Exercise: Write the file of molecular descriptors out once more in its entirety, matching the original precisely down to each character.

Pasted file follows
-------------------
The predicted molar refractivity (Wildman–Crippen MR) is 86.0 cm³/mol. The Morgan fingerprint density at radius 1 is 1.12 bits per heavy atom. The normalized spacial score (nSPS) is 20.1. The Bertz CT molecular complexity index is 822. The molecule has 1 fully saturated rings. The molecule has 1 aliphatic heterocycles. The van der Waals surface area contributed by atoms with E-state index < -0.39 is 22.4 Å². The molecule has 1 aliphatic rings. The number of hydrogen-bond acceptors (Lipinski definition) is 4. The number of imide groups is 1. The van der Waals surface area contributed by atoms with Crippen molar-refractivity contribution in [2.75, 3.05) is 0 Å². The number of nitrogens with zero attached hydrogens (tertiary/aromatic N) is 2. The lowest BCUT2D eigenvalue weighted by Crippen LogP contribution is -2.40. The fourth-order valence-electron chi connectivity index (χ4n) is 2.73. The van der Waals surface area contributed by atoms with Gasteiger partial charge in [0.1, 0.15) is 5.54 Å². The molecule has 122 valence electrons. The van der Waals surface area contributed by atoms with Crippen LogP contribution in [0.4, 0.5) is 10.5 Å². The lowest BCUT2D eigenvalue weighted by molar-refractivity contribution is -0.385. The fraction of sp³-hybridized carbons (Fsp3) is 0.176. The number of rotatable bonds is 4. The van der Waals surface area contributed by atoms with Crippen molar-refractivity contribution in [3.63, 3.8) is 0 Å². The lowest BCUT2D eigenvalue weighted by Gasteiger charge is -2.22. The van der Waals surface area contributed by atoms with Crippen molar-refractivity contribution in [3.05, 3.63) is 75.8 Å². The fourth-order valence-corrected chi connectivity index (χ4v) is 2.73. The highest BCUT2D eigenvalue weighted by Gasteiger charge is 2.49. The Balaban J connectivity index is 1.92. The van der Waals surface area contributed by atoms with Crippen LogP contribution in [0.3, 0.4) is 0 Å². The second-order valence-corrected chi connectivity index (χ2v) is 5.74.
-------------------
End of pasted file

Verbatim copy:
The predicted molar refractivity (Wildman–Crippen MR) is 86.0 cm³/mol. The Morgan fingerprint density at radius 1 is 1.12 bits per heavy atom. The normalized spacial score (nSPS) is 20.1. The Bertz CT molecular complexity index is 822. The molecule has 1 fully saturated rings. The molecule has 1 aliphatic heterocycles. The van der Waals surface area contributed by atoms with E-state index < -0.39 is 22.4 Å². The molecule has 1 aliphatic rings. The number of hydrogen-bond acceptors (Lipinski definition) is 4. The number of imide groups is 1. The van der Waals surface area contributed by atoms with Crippen molar-refractivity contribution in [2.75, 3.05) is 0 Å². The number of nitrogens with zero attached hydrogens (tertiary/aromatic N) is 2. The lowest BCUT2D eigenvalue weighted by Crippen LogP contribution is -2.40. The fourth-order valence-electron chi connectivity index (χ4n) is 2.73. The van der Waals surface area contributed by atoms with Gasteiger partial charge in [0.1, 0.15) is 5.54 Å². The molecule has 122 valence electrons. The van der Waals surface area contributed by atoms with Crippen LogP contribution in [0.4, 0.5) is 10.5 Å². The lowest BCUT2D eigenvalue weighted by molar-refractivity contribution is -0.385. The fraction of sp³-hybridized carbons (Fsp3) is 0.176. The number of rotatable bonds is 4. The van der Waals surface area contributed by atoms with Crippen molar-refractivity contribution in [3.63, 3.8) is 0 Å². The lowest BCUT2D eigenvalue weighted by Gasteiger charge is -2.22. The van der Waals surface area contributed by atoms with Crippen molar-refractivity contribution in [3.05, 3.63) is 75.8 Å². The fourth-order valence-corrected chi connectivity index (χ4v) is 2.73. The highest BCUT2D eigenvalue weighted by Gasteiger charge is 2.49. The Balaban J connectivity index is 1.92. The van der Waals surface area contributed by atoms with Crippen LogP contribution in [0.3, 0.4) is 0 Å². The second-order valence-corrected chi connectivity index (χ2v) is 5.74.